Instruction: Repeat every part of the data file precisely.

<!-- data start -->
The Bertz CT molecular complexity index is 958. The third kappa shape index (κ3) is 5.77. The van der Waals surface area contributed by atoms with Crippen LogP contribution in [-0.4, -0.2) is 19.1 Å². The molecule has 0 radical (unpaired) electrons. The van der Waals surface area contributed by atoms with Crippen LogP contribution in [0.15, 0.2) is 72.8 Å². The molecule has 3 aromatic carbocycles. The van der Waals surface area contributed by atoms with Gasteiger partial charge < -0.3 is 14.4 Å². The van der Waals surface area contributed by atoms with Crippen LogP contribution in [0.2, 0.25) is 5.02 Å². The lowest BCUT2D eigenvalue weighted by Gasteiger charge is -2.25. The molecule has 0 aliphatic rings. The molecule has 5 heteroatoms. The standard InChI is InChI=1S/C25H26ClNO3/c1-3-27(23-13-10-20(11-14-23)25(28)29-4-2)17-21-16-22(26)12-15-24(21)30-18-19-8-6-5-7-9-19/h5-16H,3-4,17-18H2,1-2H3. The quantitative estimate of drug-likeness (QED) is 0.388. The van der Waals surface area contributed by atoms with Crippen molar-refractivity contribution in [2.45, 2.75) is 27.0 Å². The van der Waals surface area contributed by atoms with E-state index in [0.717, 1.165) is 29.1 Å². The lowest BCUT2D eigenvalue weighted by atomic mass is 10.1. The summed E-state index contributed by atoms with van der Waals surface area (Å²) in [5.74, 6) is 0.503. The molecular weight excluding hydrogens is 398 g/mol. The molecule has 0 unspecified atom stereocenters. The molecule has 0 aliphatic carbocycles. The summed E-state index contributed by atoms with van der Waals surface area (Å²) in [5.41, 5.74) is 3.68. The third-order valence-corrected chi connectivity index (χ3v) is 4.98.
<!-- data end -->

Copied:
The Bertz CT molecular complexity index is 958. The third kappa shape index (κ3) is 5.77. The van der Waals surface area contributed by atoms with Crippen LogP contribution in [-0.4, -0.2) is 19.1 Å². The molecule has 0 radical (unpaired) electrons. The van der Waals surface area contributed by atoms with Crippen LogP contribution in [0.15, 0.2) is 72.8 Å². The molecule has 3 aromatic carbocycles. The van der Waals surface area contributed by atoms with Gasteiger partial charge < -0.3 is 14.4 Å². The van der Waals surface area contributed by atoms with Crippen LogP contribution in [0.2, 0.25) is 5.02 Å². The lowest BCUT2D eigenvalue weighted by Gasteiger charge is -2.25. The molecule has 0 aliphatic rings. The molecule has 5 heteroatoms. The standard InChI is InChI=1S/C25H26ClNO3/c1-3-27(23-13-10-20(11-14-23)25(28)29-4-2)17-21-16-22(26)12-15-24(21)30-18-19-8-6-5-7-9-19/h5-16H,3-4,17-18H2,1-2H3. The quantitative estimate of drug-likeness (QED) is 0.388. The van der Waals surface area contributed by atoms with Crippen molar-refractivity contribution in [2.45, 2.75) is 27.0 Å². The van der Waals surface area contributed by atoms with E-state index in [0.717, 1.165) is 29.1 Å². The lowest BCUT2D eigenvalue weighted by atomic mass is 10.1. The summed E-state index contributed by atoms with van der Waals surface area (Å²) in [5.74, 6) is 0.503. The molecular weight excluding hydrogens is 398 g/mol. The molecule has 0 unspecified atom stereocenters. The molecule has 0 aliphatic carbocycles. The summed E-state index contributed by atoms with van der Waals surface area (Å²) in [5.41, 5.74) is 3.68. The third-order valence-corrected chi connectivity index (χ3v) is 4.98.